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About US Federal Policies & Human Biotechnology


Federal regulations on most human biotechnologies are inadequate, falling far short of the kind of comprehensive approach that is needed. This situation is due to the unique social and policy challenges posed by human biotechnologies, to the anti-regulatory environment of recent years, and to the divisive politics and religious beliefs that accompany issues involving human embryos.

One regulatory failure is Congress's inability to pass a law prohibiting human reproductive cloning. Nine in ten Americans oppose it, as does every member of Congress and nearly every reputable scientist. Bills that would prohibit reproductive cloning have been introduced several times, but have failed because of disagreements over research cloning.

Another failure is assisted reproduction's scant regulation and oversight. Despite numerous reported abuses and billions of dollars in revenues, federal oversight remains limited to collecting data on success rates.

Medical gene transfer (also called gene therapy) is slightly different. The Food and Drug Administration (FDA) and the National Institutes of Health (NIH) are supposed to oversee each clinical trial. But researchers have often ignored this requirement, as revealed most dramatically after the death of 18-year-old Jesse Gelsinger in a gene transfer experiment.

The most publicized aspect of federal biotechnology policy have been the limitation on federal funding of embryonic stem cell research that was imposed by President Bush in 2001 and removed by President Obama in 2009.



The Colonial Origins of Conservation: The Disturbing History Behind US National Parksby Stephen CorryTruthoutAugust 25th, 2015Environmental conservation that excludes tribal peoples has deep connections with historical eugenics.
"Eggsploitation: Maggie's Story" Reveals Unknown Risks of Egg Retrieval by Emma ManiereBiopolitical TimesAugust 13th, 2015"Eggsploitation: Maggie's Story" reveals how the fertility industry takes advantage of individuals' altruistic motives in search of profit while the medical risks remain unknown.
Why it Matters that the FDA Just Approved the First 3D-Printed Drugby Dominic BasultoWashington PostAugust 11th, 2015This 3D-printed pill, which will sold by Aprecia Pharmaceuticals under the name Spritam, could be used by the more than 3 million adults and children in America who suffer from certain types of seizures caused by epilepsy.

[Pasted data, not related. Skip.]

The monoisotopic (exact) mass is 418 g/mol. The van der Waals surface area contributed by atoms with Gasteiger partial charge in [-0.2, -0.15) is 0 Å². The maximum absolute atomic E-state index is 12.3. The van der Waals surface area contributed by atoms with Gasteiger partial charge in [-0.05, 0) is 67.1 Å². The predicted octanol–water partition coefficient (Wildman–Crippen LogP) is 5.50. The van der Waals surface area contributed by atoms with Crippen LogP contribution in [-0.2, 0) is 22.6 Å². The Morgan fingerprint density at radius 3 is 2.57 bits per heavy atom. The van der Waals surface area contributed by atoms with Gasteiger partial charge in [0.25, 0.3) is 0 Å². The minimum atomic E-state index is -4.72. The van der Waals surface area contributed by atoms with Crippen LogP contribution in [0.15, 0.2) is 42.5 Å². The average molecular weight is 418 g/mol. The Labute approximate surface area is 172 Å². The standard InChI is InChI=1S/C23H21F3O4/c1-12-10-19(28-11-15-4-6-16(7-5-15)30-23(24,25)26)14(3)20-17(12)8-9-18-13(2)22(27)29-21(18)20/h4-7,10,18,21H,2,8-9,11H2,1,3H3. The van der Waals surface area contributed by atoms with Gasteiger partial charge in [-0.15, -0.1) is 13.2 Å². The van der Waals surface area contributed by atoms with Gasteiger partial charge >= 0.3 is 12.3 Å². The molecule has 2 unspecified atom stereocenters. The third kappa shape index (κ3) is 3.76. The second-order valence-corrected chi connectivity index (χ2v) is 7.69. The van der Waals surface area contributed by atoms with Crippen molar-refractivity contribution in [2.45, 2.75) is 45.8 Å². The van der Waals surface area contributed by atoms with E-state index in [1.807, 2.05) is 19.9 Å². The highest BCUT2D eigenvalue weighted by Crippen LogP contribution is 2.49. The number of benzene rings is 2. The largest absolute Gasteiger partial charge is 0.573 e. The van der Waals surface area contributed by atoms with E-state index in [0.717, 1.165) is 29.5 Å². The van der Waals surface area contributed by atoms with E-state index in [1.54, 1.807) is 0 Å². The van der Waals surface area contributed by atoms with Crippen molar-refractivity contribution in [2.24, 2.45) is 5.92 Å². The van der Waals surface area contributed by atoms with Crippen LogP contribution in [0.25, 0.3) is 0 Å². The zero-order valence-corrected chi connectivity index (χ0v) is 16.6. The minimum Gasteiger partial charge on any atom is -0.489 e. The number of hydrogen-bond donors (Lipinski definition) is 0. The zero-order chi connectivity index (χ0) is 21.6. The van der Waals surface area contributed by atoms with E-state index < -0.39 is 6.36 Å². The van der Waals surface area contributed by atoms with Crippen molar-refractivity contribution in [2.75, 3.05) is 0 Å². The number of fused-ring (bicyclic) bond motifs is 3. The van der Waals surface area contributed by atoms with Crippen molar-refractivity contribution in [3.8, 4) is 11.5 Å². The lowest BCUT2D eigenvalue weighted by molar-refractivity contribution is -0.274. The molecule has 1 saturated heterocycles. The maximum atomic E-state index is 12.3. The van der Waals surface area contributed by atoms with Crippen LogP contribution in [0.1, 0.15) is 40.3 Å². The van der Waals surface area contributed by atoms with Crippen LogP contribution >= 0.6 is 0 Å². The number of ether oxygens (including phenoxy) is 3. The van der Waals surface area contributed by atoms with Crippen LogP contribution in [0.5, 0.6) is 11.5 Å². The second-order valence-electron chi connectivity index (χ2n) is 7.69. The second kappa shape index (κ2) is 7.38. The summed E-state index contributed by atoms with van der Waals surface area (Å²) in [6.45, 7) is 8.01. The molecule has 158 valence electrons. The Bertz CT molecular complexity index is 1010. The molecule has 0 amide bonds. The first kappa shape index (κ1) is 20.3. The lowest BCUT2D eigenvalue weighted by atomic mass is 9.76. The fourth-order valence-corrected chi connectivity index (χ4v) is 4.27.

Ageing and Fertility: Biology Comes Secondby Kirsty OswaldBioNewsAugust 10th, 2015As long as we live in a society that expects women to sacrifice so much more than men to be a parent, we might as well stop talking about biology.
Public Health in the Precision-Medicine Eraby Ronald Bayer, Ph.D. & Sandro Galea, M.D., Dr.P.H.New England Journal of MedicineAugust 6th, 2015"In many ways the American health care system is the most advanced in the world. But whiz-bang technology just cannot fix what ails us.”
Congress Should Support Access to Post-Conviction DNA Testingby Kirk BloodsworthThe HillJuly 29th, 2015"If not for post-conviction DNA testing, I might still be in prison, or worse, I could have been executed."
Republicans Just Sabotaged a Bill that Would Have Helped Wounded Vets Start Familiesby Jennifer Gerson UffalussyFusionJuly 23rd, 2015A recent Congressional bill would have extended coverage for fertility treatments to retired veterans.
US Tailored-Medicine Project Aims for Ethnic Balanceby Sara ReardonNature NewsJuly 21st, 2015The $215-million Precision Medicine Initiative is having trouble meeting an imminent deadline, in part because its priorities include filling racial and socio-economic gaps left by other long-term studies.
POV: It’s Time to Regulate the Fertility Industryby George AnnasBoston University TodayJuly 16th, 2015Patients' intense desire to have children can leave them at the mercy of the market and unscrupulous practitioners. The fertility industry does not, and perhaps simply cannot, police itself.
Family Equality and Surrogacyby Elliot HosmanBiopolitical TimesJuly 9th, 2015With marriage equality on the books, the dignity of LGBTQ families calls for an ongoing conversation about the regulation of the ART and surrogacy industries.
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